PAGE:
In the current period of uncertainty and anxiety for the future, it gives confidence to look back at the not so far away past, in order to see what was possible then and what has been real only fifty years ago: national social pacts within developing welfare states in the North and global agreements on the need for social progress in the South. It is also good to remember that it is not the recent crisis of 2008 that has put an end to these pacts and agreements. Indeed, the real turn came with the crisis of the 1970s and the ‘structural adjustment’ programmes in the South from the 1980s onward. More recently and everywhere, social protection acquired a new meaning, aimed at ‘human capital’, protecting the most vulnerable while promoting markets and growth. What is new today, is that we are also faced with fundamental changes in modes of production and consequently changes on the labour markets. While several innovative proposals for social protection are being made, the need for a new and global social pact in order to promote the sustainability of life, for humans and for nature, is particularly urgent.
A couple of days ago, I received the most recent newsletter of BIEN (Basic Income Earth Network). As always, this is very interesting literature, though one must read it with one major fact in mind: the network does not necessarily communicate about basic income … it talks about ‘basic income’ (for all, rich and poor) but almost all the items concern guaranteed minimum incomes (for those who need it).
There is a very obvious reason for this: nowhere in the world has a basic income been introduced. Of course, there are the always repeated examples of one poor village in Namibia, there are the ‘pilots’ in India, but these concern poor people and the money they get is hardly sufficient to survive.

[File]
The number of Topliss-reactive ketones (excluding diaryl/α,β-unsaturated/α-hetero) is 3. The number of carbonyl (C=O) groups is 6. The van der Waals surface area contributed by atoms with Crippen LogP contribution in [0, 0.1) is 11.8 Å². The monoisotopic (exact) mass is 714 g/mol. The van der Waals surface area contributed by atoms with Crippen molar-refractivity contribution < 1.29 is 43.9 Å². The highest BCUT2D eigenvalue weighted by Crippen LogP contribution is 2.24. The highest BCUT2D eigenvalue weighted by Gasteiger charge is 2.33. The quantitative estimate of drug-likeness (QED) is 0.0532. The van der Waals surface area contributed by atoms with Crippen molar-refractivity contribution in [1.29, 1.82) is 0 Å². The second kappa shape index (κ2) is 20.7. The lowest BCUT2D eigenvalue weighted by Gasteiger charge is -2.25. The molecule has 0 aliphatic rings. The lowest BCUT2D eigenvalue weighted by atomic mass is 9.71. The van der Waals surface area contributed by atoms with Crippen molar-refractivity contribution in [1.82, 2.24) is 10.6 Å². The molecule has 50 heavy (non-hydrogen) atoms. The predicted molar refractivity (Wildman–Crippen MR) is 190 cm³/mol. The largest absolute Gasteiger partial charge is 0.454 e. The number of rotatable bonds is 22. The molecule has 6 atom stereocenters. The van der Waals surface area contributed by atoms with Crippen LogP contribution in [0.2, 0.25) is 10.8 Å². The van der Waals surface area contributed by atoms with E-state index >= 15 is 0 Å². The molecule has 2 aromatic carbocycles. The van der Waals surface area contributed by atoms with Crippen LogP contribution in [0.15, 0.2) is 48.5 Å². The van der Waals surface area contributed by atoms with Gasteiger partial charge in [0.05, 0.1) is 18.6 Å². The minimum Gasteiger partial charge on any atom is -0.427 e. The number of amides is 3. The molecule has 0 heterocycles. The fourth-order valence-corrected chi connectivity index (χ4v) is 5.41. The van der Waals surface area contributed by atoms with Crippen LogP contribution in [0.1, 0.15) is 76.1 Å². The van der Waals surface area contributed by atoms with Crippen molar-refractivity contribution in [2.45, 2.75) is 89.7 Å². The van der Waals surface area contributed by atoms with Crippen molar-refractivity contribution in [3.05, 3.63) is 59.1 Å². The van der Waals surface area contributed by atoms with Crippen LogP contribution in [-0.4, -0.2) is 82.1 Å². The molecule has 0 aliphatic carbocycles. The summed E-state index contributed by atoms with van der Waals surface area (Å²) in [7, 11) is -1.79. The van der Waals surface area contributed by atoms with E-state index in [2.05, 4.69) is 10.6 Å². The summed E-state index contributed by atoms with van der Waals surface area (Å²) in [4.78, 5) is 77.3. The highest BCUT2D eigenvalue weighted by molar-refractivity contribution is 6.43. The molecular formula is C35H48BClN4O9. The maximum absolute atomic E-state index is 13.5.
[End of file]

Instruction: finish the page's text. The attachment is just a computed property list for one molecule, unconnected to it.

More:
A new protectionist device is being planned in the United States that could devastate the exports of developing countries and cause American and other foreign companies to relocate. The complexities and implications of the proposed border adjustment tax are explained in this article. A version of this article was published by IPS. A second article on this issue will be published soon.
A new and deadly form of protectionism is being considered by Congress leaders and the President of the United States that could have devastating effect on the exports and investments of American trading partners, especially the developing countries.
The plan, known as a border adjustment tax, would have the effect of taxing imports of goods and services that enter the United States, while also providing a subsidy for US exports which would be exempted from the tax.
The aim is to improve the competitiveness of US products, drastically reduce the country’s imports while promoting its exports, and thus narrow the huge US trade deficit.
IFC investments in FIs supported at least 41 coal power plants since 2013
Investments contravene 2013 Bank policy on coal, contribute to climate change and deforestation
Lack of disclosure on FI sub-projects continues to deprive communities access to grievance mechanism
The negative development impact of the International Finance Corporation’s (IFC, the World Bank’s private sector arm) investments in financial intermediaries (FIs) has once again been brought to light (see Observer Spring 2014). An October 2016 report, Disaster for us and the planet, by US-based NGO Inclusive Development International (IDI) and partners, provided evidence that “IFC-supported financial institutions have funded at least 41 new coal projects … since the World Bank announced its coal ban in 2013”. While the IFC has claimed that the concerns of civil society organisations have largely been addressed through its response to previously highlighted harmful projects that it funds, the report demonstrates that the IFC remains exposed to highly damaging projects.
In 2013 Mozambican government officials formed three private companies and took out illegal secret loans totaling $2 billion. Donors suspended credit to Mozambique because of the loans as the national currency fell by 70% in 2016. Restructuring the illegal loans means imposed austerity on a population already living in extreme austerity and eventually repaying the creditors from revenues derived from Mozambique’s natural gas deposits that on the market in 2023.